Obviously as a kid you didn’t dream of being a computer game designer, seeing as how there was no industry at that point. What did you think you were going to do?
I always thought I was going to be some sort of engineer or architect †those were the two things that really kind of captured my fancy. But basically I thought I’d be making things. I always liked making things as a kid. I spent a lot of time building models, lots and lots of models, planes, tanks, ships, whatever. When I got my first computer I realized that hey, I can build models on the computer now and they’re dynamic, so I could build these much more interesting models. And that’s what got me into simulation and AI. Kind of in between all that I also got very interested in robots, as kind of a hybrid, an interesting form of modeling, really modeling people. People seemed like the most interesting thing to try to model. And that’s kind of been a hobby of mine since before I got my first computer and it still is†building robots.
At this point there are game development curricula at many institutions of higher education. Good idea or bad idea, if you want to work in the industry? Or do you go study art history or whatever and then show up at EA?
Well there are a few programs that are actually turning out some really good graduates now. And I try to stay on top of these pretty closely, get to know the professors teaching the best courses across the country, because I’m actually trying to harvest really good interns from these people. And the ones that are working out well tend to be a really nice blend of technology and art, to where you end up with technologists, programmers, whatever, that have very well-developed art sensibilities, or you have artists that have a good appreciation for using digital tools, and the new spaces that those open for artistic expression. And one of the most successful ones is at CMU. They have this program, the Entertainment Technology program, and it was co-developed between the computer science department and the art department. And we’ve probably, at EA, hired at least half the people coming out of that program. There are about five universities around the country that have pioneered these new programs. And I’m not talking about vocational schools, things like Digipen and stuff like that, I’m talking about more the fundamentals of how should we teach this to the next generation.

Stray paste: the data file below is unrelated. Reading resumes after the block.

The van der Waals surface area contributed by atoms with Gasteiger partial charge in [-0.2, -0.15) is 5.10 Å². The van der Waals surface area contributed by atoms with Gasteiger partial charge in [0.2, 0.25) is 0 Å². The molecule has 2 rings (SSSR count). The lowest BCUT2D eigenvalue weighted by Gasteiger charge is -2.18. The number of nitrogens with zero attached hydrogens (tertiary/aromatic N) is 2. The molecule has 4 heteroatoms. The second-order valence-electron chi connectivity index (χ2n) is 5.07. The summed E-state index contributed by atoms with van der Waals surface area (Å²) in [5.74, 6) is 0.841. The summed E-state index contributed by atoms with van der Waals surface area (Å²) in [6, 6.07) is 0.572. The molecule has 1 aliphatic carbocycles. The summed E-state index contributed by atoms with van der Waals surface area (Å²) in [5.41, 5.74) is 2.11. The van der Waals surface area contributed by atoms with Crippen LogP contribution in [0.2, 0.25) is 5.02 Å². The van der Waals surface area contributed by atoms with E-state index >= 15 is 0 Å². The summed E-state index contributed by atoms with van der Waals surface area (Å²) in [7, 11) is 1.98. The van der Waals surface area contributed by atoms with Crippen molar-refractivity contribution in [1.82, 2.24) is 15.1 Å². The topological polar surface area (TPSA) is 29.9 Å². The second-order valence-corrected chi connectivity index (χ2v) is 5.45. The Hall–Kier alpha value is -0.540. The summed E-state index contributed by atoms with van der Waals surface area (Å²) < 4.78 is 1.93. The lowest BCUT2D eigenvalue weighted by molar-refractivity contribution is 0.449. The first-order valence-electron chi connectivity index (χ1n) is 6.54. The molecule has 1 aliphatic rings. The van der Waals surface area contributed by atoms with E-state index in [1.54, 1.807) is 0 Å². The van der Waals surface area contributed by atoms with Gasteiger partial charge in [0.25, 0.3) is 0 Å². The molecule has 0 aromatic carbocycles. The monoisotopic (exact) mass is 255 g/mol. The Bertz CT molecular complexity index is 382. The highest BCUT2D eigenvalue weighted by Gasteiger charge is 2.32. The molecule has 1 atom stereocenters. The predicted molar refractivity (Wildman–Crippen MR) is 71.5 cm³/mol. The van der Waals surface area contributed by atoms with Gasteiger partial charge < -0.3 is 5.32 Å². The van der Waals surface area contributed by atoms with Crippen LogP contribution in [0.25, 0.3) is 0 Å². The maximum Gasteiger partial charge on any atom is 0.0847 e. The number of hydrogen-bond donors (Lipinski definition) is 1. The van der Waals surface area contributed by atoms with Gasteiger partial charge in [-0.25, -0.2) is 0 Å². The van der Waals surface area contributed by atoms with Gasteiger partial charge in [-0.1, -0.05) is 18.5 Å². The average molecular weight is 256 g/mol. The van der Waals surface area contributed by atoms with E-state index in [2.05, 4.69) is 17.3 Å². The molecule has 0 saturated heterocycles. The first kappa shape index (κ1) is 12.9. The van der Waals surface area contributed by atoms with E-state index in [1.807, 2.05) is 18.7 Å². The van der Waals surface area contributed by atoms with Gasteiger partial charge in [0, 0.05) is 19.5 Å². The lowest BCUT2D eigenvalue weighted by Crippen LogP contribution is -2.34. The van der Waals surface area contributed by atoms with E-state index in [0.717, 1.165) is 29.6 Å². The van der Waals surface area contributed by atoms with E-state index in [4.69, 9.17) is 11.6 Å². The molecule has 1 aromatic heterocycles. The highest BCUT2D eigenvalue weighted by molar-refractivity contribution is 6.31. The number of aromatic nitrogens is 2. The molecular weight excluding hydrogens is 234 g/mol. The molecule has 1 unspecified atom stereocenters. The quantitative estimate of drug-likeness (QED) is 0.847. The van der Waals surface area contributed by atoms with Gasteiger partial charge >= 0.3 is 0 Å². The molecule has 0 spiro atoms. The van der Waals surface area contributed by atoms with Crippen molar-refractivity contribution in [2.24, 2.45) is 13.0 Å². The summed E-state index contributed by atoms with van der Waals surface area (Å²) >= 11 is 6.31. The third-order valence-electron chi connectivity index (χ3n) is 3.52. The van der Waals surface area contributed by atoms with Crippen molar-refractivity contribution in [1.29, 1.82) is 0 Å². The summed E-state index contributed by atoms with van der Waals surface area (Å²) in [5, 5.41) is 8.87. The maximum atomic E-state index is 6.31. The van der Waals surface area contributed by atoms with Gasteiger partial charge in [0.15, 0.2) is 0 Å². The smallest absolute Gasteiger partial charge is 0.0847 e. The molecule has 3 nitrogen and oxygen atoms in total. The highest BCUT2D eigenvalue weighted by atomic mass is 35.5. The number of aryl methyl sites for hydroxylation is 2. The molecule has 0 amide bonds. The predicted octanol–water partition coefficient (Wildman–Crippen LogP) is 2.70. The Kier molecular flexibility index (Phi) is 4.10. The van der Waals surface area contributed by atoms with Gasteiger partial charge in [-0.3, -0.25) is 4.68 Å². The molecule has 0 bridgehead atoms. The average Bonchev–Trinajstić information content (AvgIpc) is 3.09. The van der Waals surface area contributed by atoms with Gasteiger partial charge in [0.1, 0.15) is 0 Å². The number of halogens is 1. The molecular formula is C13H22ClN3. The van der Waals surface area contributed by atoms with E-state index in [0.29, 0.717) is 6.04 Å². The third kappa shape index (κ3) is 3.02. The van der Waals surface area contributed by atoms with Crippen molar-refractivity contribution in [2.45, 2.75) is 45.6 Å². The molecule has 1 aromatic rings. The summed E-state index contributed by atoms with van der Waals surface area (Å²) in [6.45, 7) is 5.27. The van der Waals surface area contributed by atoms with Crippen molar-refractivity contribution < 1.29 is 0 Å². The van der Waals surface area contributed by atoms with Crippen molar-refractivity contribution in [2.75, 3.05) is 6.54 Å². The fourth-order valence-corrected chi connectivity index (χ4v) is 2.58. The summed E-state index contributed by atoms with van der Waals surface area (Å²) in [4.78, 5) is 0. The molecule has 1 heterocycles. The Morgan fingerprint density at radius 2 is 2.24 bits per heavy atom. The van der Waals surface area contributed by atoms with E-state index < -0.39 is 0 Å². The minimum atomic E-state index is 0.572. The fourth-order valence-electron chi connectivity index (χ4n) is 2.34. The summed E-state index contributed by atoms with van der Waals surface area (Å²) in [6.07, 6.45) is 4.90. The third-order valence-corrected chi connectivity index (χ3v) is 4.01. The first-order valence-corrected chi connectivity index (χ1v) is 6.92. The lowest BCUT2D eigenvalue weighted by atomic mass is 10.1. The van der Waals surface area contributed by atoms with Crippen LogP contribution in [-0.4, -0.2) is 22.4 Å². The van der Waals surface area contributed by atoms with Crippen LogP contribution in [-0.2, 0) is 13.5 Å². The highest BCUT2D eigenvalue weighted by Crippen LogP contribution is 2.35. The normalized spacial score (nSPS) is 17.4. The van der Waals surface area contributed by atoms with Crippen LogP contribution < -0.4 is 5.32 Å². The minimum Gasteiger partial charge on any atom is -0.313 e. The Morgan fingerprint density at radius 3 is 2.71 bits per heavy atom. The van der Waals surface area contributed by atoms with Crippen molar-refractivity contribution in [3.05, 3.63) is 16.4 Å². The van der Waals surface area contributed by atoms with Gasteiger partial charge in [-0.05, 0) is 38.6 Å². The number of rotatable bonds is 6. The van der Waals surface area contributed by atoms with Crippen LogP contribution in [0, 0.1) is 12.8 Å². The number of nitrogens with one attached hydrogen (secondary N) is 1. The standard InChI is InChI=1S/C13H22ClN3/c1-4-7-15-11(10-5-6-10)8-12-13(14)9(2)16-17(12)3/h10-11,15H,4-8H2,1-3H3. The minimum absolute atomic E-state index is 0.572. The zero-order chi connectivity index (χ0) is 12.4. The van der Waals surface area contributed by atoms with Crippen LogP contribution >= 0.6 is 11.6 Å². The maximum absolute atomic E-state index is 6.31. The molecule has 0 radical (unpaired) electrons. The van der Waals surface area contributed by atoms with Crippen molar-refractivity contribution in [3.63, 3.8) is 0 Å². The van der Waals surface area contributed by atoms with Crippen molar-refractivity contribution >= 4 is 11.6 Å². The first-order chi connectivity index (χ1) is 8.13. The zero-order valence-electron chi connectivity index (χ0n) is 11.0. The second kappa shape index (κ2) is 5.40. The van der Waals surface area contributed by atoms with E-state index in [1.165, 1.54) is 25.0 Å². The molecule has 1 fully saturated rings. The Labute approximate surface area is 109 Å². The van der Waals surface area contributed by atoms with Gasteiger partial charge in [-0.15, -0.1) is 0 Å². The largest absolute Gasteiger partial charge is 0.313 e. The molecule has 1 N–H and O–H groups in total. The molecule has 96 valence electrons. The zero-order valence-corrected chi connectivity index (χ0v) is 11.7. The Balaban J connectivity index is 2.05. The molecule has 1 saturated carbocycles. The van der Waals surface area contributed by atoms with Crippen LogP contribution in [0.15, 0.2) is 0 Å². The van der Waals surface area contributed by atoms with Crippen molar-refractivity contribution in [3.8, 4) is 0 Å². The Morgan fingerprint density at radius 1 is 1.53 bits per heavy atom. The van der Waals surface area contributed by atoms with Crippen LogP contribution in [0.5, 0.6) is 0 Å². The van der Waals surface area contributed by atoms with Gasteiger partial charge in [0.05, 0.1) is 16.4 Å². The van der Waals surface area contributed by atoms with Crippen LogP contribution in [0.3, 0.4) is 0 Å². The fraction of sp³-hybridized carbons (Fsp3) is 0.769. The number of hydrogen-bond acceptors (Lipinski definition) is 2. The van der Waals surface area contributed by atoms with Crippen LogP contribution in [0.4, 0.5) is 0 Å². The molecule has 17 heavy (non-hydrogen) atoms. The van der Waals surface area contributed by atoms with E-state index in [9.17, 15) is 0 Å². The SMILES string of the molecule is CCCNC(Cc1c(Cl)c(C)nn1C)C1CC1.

One of the things I’ve always liked about covering the industry and hanging out with developers is that it’s kind of a community of mutts. It’s not like we all went to j-school or went to whatever. It’s all people who developed some liberal arts or technical expertise and then were drawn to gaming.
There’s huge diversity of experience. You’re getting people that came in from architecture or movie-making or engineering, and that’s a really interesting creative mixture of these different design fields. And game design in general, if you look at all the things you need to know that fall into game design, it’s probably the richest design field there is, relative to any other design field. You have aspects of industrial engineering, music, architecture, film and video, usability, cognitive psychology, product design †all these things become components of game design.
And at some level, marketing.
Yeah, it’s entertainment. How do you basically show a person that this is something that they’d enjoy doing with their discretionary time.
And I’ve been doing this long enough to remember buying games on cassettes in baggies that one guy built in his garage…
In a month.
I know the actual budget figure for developing Spore is a confidential number, but it’s not small. Is that influencing the design?
In the industry that has a huge influence on design. People saying ‘OK, we’re going to put tens of millions of dollars behind A or B. A is a sequel to something that we saw sell before, B is some weird thing we have no idea what it is.’ Getting people to roll dice on B is very, very hard. Which is why we’ve seen, I think, this dearth of innovation recently. But it seems like it’s swinging back now toward innovation. Nintendo is a good example, on the DS and now with the Wii, we’re seeing innovation being rewarded with market awareness and excitement relative to just pouring lots of money behind evolutionary progress. At E3 every year it’s always ‘what have you seen that’s new, what have you seen that’s new,’ and there are these multi-million-dollar productions, really beautiful, HD, etc.,. etc., and still they’re not that impressive to us because it feels like a natural continuation of what we saw last year and the year before and the year before. Whereas things that are truly innovative, as long as they can rise above the noise level, people are genuinely excited about them.
If you look at the economics you can say ‘OK, this game is going to cost x, we’re going to sell that much,’ but also it’s going to open up these other design areas that, if the market sees them as innovative and we’ve solved these core things that are technologically very defensible †I mean it was hard to solve a lot of these problems, and it will be years before other companies can catch up to this stuff. I mean, still to this day it’s remarkable to me that nobody’s come up with a really good competitor to The Sims, seven years later.